Unconfirmed word out of China this week has been that Middle Kingdom gatekeepers have put restrictions on Korean entertainment and entertainers, purportedly in response to Korea’s decision to deploy the THAAD anti-missile defense system. But Korea’s Yonhap news agency today reported that at least one South Korean actor’s reps have denied claims he was shut out of China.
Per Yonhap, Lee Joon-gi’s agency said that the actor, who has a large China following, was issued a visa and is scheduled to visit four mainland cities beginning Sunday on a promotional tour for his latest film Never Said Goodbye, which is due for release later this month.
An official from Namoo Actors told Yonhap, “Lee was properly issued the Chinese visa and will be off to China as planned.”
Korean dramas and films are immensely popular in China with local feature remakes recently having included 2014’s Miss Granny which was made as 20 Once Again in 2015 starring Lu Han, who ultimately became the official Star Wars ambassador in China.
With regard to another actor, local reports say Song Joong Ki has not faced a ban. Rumors surfaced that an $8M offer for a Chinese drama made to Song was recently canceled due to the tense political situation. But on Thursday, one of his reps told AllKPop, “He did receive many offers for Chinese dramas and movies, but nothing was confirmed. Therefore, the word cancellation does not make sense in this situation.”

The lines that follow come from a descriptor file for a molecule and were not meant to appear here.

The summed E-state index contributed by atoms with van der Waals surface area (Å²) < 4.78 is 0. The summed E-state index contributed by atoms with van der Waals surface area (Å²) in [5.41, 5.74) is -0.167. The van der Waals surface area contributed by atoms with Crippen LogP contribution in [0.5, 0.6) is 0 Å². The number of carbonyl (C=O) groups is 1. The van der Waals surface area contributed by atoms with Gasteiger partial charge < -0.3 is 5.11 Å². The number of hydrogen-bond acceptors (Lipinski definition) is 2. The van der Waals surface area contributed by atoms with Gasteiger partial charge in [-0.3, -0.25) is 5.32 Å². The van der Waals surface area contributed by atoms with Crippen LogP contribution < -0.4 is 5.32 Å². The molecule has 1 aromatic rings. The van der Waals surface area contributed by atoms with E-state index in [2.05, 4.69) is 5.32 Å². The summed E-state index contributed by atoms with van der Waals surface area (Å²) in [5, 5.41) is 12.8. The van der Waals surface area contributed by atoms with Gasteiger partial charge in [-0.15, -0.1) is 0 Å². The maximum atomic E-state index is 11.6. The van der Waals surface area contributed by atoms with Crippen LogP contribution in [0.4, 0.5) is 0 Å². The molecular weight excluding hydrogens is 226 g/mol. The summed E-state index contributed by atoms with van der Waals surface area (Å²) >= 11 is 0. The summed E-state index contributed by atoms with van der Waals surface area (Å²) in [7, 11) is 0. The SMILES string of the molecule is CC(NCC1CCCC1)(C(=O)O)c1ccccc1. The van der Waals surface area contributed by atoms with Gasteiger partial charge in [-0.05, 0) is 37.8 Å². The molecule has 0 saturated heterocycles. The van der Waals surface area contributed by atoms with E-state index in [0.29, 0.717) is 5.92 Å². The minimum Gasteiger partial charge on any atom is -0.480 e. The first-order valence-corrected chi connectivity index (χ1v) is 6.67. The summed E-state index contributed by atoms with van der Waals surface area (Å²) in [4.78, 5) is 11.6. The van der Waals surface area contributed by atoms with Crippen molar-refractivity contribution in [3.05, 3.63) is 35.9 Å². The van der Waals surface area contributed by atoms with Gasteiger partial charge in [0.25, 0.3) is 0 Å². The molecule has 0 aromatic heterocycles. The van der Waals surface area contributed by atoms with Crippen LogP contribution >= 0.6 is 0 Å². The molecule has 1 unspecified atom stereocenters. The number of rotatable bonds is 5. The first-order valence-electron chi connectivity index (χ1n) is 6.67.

A report was said to have surfaced on China Central Television on Thursday which appeared to confirm the banning of Korean TV shows effective September 1, but reports also suggested skepticism around its veracity.
At least one fan meet-and-greet for Korean stars has reportedly been canceled, however: Yonhap said yesterday that Kim Woo-bin and Bae Suzy were scheduled to hold a fan interaction in China on Saturday, but organizers canceled it for “reasons out of their control,” a source at production company Samhwa Networks said. The duo stars in the KBS drama Uncontrollably Fond which airs on Youku in China.
Meanwhile, sources at TV stations in Guangdong province told the South China Morning Post they had received orders from China’s national media watchdog that new approvals for programs featuring South Korean pop stars would not be granted in the near future.
“They told us to postpone any plans for new programs that involve South Korean stars or copyright for South Korean TV shows,” one source said. “They said we would not get approval, even if we made such plans.” The order was reportedly passed along verbally by SAPPRFT.
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